It’s been a long and winding road for Steve Hughes, but one that just might give hope to those pounding the pavement in search of a job in the trading world.
A former Nasdaq market maker for nearly half his career, Hughes has managed to recreate himself during his 28-year journey that includes a progression of jobs that have mirrored the evolution of electronic trading.
From his role at Instinet working with market makers, to his move to ECN pioneer Strike Technologies, Hughes spent his last 10 years at NYSE Euronext in member-firm relations. Then one day the music stopped.
It’s not uncommon in this day and age to hear that a trading professional has lost his or her job. In some instances, the months of unemployment have turned into years. But that was not the case for Hughes.
As NYSE Euronext became more of a place for high-frequency traders and less of one for crowds of floor brokers and block trades, Hughes became more of a liaison for the exchange’s new line of electronic trading services.
Little did Hughes know that his familiarity with the latest whistles and bells behind high-frequency trading would open doors for his next job.
Right now high-frequency trading is hot. John Manzella, managing director at Providence Search Group, a Charlotte, N.C.-based recruiter, said the biggest selling point for jobseekers is their contact list, primarily their ability to convert business relationships into sales–now.
"Last year, when companies were trying to establish themselves in a particular area, hiring was based on relationships and how they can translate them into business opportunities right away," Manzella said. And that’s good news for trading pros that have a great contact list and in need of a job.
After the Big Board downsized, Hughes was able to land a job in one month–a rarity these days. He is now director of sales at Exegy Inc., which offers market data processing services and data feed handlers to the high-frequency crowd.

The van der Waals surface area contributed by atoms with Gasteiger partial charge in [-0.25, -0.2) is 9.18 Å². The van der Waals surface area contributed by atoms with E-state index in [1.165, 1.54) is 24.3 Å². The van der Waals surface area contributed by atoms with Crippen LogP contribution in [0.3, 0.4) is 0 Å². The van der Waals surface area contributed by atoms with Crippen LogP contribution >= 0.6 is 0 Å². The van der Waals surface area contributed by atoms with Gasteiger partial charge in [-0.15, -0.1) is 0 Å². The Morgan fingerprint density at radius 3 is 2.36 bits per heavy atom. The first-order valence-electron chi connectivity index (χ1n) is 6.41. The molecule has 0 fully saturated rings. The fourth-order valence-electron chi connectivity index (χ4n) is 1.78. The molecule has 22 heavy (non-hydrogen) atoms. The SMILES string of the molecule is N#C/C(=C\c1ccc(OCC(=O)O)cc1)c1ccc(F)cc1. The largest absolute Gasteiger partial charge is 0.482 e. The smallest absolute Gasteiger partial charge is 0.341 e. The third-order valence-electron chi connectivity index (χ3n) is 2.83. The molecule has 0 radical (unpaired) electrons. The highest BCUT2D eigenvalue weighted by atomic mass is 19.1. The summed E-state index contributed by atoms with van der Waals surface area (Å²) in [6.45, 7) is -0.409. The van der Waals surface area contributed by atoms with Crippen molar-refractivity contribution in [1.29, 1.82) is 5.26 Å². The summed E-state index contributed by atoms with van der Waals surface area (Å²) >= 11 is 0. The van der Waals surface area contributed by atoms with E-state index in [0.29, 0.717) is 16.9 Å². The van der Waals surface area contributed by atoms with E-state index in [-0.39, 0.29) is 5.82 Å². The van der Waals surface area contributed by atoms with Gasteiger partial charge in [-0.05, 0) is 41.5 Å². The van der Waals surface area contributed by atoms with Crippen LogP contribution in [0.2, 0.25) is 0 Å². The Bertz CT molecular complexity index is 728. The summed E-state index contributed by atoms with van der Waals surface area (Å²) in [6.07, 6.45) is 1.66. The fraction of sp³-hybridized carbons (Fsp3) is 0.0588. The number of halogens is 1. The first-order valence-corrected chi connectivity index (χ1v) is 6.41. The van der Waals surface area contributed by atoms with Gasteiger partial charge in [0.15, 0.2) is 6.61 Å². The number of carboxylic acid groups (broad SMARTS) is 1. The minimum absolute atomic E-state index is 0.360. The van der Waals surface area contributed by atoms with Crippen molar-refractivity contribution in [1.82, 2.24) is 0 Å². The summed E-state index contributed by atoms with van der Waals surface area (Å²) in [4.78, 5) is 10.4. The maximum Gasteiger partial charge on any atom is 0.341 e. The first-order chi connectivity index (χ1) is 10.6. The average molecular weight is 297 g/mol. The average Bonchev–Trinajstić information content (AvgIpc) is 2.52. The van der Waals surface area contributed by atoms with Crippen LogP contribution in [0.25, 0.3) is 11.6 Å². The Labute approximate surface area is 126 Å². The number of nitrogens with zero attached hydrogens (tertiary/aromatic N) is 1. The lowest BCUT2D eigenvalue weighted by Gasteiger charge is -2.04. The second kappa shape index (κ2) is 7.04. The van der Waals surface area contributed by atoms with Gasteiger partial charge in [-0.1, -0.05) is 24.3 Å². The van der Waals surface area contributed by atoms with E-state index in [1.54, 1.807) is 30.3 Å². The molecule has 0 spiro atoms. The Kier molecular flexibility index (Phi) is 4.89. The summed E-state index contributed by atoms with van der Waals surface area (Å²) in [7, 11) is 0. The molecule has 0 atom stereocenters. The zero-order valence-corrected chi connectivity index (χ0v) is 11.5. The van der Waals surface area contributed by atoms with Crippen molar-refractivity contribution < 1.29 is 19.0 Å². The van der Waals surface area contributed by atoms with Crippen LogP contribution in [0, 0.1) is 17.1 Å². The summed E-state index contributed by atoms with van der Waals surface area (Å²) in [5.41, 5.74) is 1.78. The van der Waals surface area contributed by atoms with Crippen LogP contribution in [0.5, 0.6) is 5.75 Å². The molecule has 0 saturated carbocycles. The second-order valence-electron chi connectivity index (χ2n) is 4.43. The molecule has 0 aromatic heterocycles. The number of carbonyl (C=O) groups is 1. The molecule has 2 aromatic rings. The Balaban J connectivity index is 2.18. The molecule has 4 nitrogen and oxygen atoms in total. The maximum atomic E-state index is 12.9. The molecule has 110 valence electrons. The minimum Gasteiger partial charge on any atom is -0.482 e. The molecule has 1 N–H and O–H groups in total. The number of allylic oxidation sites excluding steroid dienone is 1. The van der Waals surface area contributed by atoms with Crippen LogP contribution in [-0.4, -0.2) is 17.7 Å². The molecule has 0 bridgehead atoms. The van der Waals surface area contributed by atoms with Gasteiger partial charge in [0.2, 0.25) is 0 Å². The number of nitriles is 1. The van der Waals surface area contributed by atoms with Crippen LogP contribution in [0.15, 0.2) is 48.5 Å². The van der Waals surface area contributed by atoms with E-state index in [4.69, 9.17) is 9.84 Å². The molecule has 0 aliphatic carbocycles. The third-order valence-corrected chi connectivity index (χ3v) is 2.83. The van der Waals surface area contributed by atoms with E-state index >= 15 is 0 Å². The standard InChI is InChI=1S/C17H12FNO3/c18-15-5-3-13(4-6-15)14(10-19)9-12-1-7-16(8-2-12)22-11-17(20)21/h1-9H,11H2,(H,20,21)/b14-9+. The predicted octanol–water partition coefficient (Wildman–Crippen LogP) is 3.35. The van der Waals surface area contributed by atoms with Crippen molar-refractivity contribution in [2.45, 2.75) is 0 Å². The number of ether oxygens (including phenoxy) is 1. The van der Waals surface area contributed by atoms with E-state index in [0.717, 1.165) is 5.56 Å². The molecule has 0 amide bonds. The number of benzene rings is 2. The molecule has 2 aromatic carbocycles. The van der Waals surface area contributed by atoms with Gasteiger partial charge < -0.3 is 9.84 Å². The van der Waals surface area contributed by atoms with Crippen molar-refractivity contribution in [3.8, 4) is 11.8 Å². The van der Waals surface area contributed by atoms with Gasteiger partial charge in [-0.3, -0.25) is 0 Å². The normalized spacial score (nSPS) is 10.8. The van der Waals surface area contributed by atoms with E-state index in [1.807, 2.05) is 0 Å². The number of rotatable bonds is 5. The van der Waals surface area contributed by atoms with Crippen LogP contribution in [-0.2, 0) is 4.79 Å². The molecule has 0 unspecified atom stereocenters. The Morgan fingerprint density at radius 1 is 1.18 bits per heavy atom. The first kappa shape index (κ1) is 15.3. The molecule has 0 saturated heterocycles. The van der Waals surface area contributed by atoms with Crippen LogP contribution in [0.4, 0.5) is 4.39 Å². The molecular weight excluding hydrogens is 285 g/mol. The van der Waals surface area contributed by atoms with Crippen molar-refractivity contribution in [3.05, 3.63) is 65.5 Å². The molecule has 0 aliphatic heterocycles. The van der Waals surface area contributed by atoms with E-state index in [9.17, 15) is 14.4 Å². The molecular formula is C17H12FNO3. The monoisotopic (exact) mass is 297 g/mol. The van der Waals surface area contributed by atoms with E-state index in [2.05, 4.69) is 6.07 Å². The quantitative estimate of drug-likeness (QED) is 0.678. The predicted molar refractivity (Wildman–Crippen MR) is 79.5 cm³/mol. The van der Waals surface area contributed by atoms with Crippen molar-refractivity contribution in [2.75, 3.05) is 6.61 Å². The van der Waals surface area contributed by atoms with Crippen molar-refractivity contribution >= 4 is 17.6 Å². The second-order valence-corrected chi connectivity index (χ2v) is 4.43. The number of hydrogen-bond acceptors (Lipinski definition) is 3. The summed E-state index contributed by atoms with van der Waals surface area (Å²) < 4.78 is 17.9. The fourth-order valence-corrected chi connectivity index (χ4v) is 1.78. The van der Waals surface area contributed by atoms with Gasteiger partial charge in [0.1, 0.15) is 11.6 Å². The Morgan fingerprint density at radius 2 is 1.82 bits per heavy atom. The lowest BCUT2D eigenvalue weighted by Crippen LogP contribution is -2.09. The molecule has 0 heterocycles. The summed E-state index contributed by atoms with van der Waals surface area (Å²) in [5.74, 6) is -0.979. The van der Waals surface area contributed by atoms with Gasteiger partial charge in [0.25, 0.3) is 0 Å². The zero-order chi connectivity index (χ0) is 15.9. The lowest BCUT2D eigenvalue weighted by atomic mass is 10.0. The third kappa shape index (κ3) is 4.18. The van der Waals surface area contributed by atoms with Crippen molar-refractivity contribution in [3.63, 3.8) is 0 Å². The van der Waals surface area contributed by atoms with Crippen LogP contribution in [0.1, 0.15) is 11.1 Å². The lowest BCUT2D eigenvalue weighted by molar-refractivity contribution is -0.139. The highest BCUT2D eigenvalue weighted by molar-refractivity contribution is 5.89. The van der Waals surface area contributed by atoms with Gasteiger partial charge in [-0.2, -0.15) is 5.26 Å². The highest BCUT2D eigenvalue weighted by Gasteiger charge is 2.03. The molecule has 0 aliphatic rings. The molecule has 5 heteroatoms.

"I consider myself extremely fortunate to have found a position is such a short period of time," Hughes said. Although he was qualified for the position, he also pointed out that he benefited throughout his career from his willingness to learn new areas of trading and new skill sets.
Little did he know that pre-selling rack space in the exchange’s Mahwah, N.J. data center would position him for his next job. "That’s when co-location became a large part of its business," he said.
After learning the ins and outs of co-location, latency, data processing, Hughes said he was prepared for a technology sales job. His task is to expand Exegy’s client list of eight, which includes the ECN Direct Edge.
Ironically, the new job puts Hughes in competition against his old firm in some areas. Hughes, who looks back fondly on his days at NYSE Euronext, says it will be a challenge for Exegy and its 60 employees to compete against a global powerhouse. But, he adds, he likes his firm’s chances because of its nimble size, which should translate into quick responses to clients.
For jobseekers, Hughes says his secret sauce to landing a job wasn’t so secret. He benefited from a bit of luck, to be sure, but he also capitalized on his network of contacts, including headhunters. Jobseekers should maintain an active business network profile, such as on LinkedIn, that highlights their strengths and successes.
"As soon as I imported my resume and updated my profile," Hughes said. "I was contacted by a handful of recruiters that put me in touch with potential opportunities, one of which led to my position at Exegy."